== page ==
The Métro Murder is one of the most famous unsolved crimes of the 1930s. Who was Laetitia Toureaux? What were her links within the murky world of spies and secret political movements? All of those things remain shrouded in mystery, despite the fact that her movements on her final day are well documented. How was she stabbed to death in an apparently empty Métro carriage? And by whom? A Small Thing for Yolanda offers one potential solution.
Monasteries rising and falling. Heretics and stakes and fire. There were rebellions and revolution and tales of abundance and happiness and new beginnings. Within the book there were also lies and omissions and fallacies all designed to gloss over a dark past many had long forgotten. Many but not all. The vacation of a lifetime.
Both novellas are available in print and eBook formats (Kindle, Kobo, Apple).
Unfortunately, due to the coronavirus pandemic there appears to be issues with the books appearing as in-stock on sites such as Amazon. Also, the prices may be incorrect. Both should be £5.99 each (print) and 99p as an eBook.
The Alchemy Press was intending to launch a couple of titles at this year’s Stokercon later this month. But it is not to be. Alas, Stokercon has been postponed — it’s that cursed covid-19 virus to blame.
And so it’s IT to the rescue. If you are on Facebook pop along to the online launch event and say hello to some of the books’ contributors. There will even be a prize or two…
The new collection from Tina Rath due on 16th April.
Tina Rath’s twenty-plus tales exhibit an innate sense of structure that allows for a satisfying conclusion – and often a sting in the tail. These are unashamedly entertaining stories, dark fantasy with a touch of humour, that display a deftness of touch inviting us to enjoy the words on the page. They don’t outstay their welcome or labour their points because they don’t need to – Tina Rath knows how a story works. And they work well. Very well indeed.
Strange stories and weird tales and all of the creeping horrors in between. Horrors 2 features seventeen fabulous writers, including Sarah Ash, Paul Finch, John Grant, Nancy Kilpatrick, Garry Kilworth, Samantha Lee … to lead you on a spine-tingling tour from seaside towns to grimy cities, to the lonely and secret places, from the fourteenth precinct to Namibia … and so many places in between.
Every year sees a new volume in the Ellen Datlow-edited Best Horror of the Year series. The 2019 edition (volume 11), with a terrific cover by Audrey Benjaminsen, features work first published in 2018.
There are over 20 stories in this volume including “Masks” by Peter Sutton, from the pages of The Alchemy Press Book of Horrors. In her introduction, this is what Ellen says of Horrors:
This review seemed to have passed us by — it appeared earlier this year on Goodreads. Pamela Scott says: “This collection (The Alchemy Press Book of Horrors) contains some of the best horror fiction I’ve read in ages … It’s great to read an anthology where you love every story in it. There tends to be a mixture of brilliant stores, good stories, okay ones and a couple that aren’t so good. I loved every story in this collection. The stories all fit into the ‘horror’ category, more or less. I loved how diverse and different the stories are. There are no two alike. I especially enjoyed Down Along The Backroads by Jenny Barber, Guising by Gary McMahon, Masks by Peter Sutton and The Trade-Up by James Brogden.”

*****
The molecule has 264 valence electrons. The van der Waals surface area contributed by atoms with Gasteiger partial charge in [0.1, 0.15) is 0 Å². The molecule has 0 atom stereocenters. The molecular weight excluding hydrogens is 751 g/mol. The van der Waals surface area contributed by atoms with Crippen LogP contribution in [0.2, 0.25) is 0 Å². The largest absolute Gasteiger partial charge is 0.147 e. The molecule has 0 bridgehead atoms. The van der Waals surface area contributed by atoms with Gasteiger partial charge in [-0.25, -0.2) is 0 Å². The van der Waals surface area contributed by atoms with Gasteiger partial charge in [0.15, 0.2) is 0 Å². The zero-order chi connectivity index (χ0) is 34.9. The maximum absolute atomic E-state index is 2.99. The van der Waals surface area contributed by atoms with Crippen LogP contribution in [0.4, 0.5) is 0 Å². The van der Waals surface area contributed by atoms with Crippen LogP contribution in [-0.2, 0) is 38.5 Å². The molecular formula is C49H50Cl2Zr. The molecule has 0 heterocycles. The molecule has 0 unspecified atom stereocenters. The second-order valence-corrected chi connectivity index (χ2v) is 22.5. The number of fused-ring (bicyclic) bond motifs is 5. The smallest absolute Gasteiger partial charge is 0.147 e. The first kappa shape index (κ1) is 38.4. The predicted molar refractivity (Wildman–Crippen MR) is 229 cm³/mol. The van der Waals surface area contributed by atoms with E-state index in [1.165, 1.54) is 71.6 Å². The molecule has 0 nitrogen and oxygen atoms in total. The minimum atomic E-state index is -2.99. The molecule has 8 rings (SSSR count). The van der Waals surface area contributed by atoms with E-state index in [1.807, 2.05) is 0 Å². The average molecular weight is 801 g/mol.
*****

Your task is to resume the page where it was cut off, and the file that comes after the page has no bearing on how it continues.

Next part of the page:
The Alchemy Press Book of Horrors gets a lovely review on the British Fantasy Society’s website. The reviewer, H T Scott, says:
The thing about anthologies is that you get a plethora of diversity, which in my humble opinion is no bad thing. The Alchemy Press book of horrors doesn’t disappoint, with contributions from well-known names such as Ramsey Campbell, Samantha Lee, Mike Chinn, and Peter Sutton, there are also a few authors there that I have never read before. Anthologies are a good way to dip your toes in the shallows of someone’s writing, giving the reader, us, an idea of what to expect.should we want to read more of their work One thing is for sure, Peter Coleborn and Jan Edwards have brought together some very talented people and every story in the book 100% deserves to be included. Unthemed this collection takes the reader to some very dark places.
Twenty-five tales of horror and the weird, stories that encapsulate the dark, the desolate and the downright creepy. Stories that will send that quiver of anticipation and dread down your spine and stay with you long after the lights have gone out.
Who is Len Binn, a comedian or something worse? What secrets are locked away in Le Trénébreuse? The deadline for what? Who are the little people, the garbage men, the peelers? What lies behind the masks? And what horrors are found down along the backroads?
With stories by Ramsey Campbell, Storm Constantine, Stephen Laws, Samantha Lee, Stan Nicholls, Tony Richards and many, many others.
There’s a rather wonderful review of The Alchemy Press Book of Horrors in the latest issue (number 9) of Phantasmagoria Magazine:
…It is definitely one of the best anthologies I have come across for quite some time and I would highly recommend it… If the stories weren’t enough, the book is also illustrated throughout with finely drawn headers for each of the stories by the talented Jim Pitts, adding that extra touch of quality to this book…
Read the full review here (scroll down the page to read it).